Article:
The rise of progressive oligarchy

The result, intentional or not, has been the creation of the very oligarchic state Progressives claimed to oppose. By arguing and governing as if politics is principally about the distribution of wealth (“who gets what, when, and how,” as leading Progressive political scientist Harold Lasswell put it), they managed to assemble, in the federal government, all the means necessary to control that distribution. As a result, controlling the state means controlling wealth.

In such circumstances, the rich will certainly have good reason to seek–and, no doubt, find some success in achieving–political power. But, more importantly, political power has become an essential (if not the exclusive) means to acquiring wealth. Rather than an oligarchy of market winners, we get an oligarchy of the well-connected–and, with the rise of the permanent administrative state, one that is largely immune to any meaningful popular accountability.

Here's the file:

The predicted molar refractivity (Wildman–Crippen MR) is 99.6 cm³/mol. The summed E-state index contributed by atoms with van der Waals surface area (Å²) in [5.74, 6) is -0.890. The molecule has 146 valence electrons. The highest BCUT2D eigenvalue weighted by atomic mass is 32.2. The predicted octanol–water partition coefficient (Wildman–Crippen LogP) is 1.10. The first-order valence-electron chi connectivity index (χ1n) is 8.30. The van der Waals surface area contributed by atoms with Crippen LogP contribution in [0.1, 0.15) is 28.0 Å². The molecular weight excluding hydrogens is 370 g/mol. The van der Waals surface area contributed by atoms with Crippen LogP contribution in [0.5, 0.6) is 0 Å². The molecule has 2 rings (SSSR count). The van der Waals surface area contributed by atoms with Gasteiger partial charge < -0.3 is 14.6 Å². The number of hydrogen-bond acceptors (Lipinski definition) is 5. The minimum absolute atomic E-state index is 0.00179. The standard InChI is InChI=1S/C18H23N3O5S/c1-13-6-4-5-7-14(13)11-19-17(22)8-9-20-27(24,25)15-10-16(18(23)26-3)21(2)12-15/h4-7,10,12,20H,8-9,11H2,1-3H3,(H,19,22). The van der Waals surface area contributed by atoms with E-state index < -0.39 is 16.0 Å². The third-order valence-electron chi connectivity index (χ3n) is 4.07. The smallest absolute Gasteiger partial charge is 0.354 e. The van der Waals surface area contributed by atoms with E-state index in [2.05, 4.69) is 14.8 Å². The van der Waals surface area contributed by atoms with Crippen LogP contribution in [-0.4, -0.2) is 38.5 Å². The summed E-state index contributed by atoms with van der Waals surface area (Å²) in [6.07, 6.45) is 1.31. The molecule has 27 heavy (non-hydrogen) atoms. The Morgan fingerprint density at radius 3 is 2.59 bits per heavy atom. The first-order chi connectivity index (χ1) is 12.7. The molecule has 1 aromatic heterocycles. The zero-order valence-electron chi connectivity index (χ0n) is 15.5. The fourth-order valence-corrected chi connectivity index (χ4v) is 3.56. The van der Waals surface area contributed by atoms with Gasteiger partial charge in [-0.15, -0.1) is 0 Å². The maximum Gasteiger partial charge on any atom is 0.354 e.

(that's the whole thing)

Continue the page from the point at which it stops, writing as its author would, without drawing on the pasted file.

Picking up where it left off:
The convergence of intentional (mostly Democratic) and accidental (mostly Republican) progressives and the happy peace between the bohemian cultural left and financial elites has deepened and institutionalized the difference between the “ins” and the “outs.” The move from Occupy Wall Street-type community organizer to Martha’s Vineyard celebrity has proven to be unexpectedly easy, at least for President Obama. A few true believers aside, at the end of the day most progressive elites have come to accept that Chappaqua mansions are built on welfare state mudsills and willingly assumed their place in the new oligarchy.

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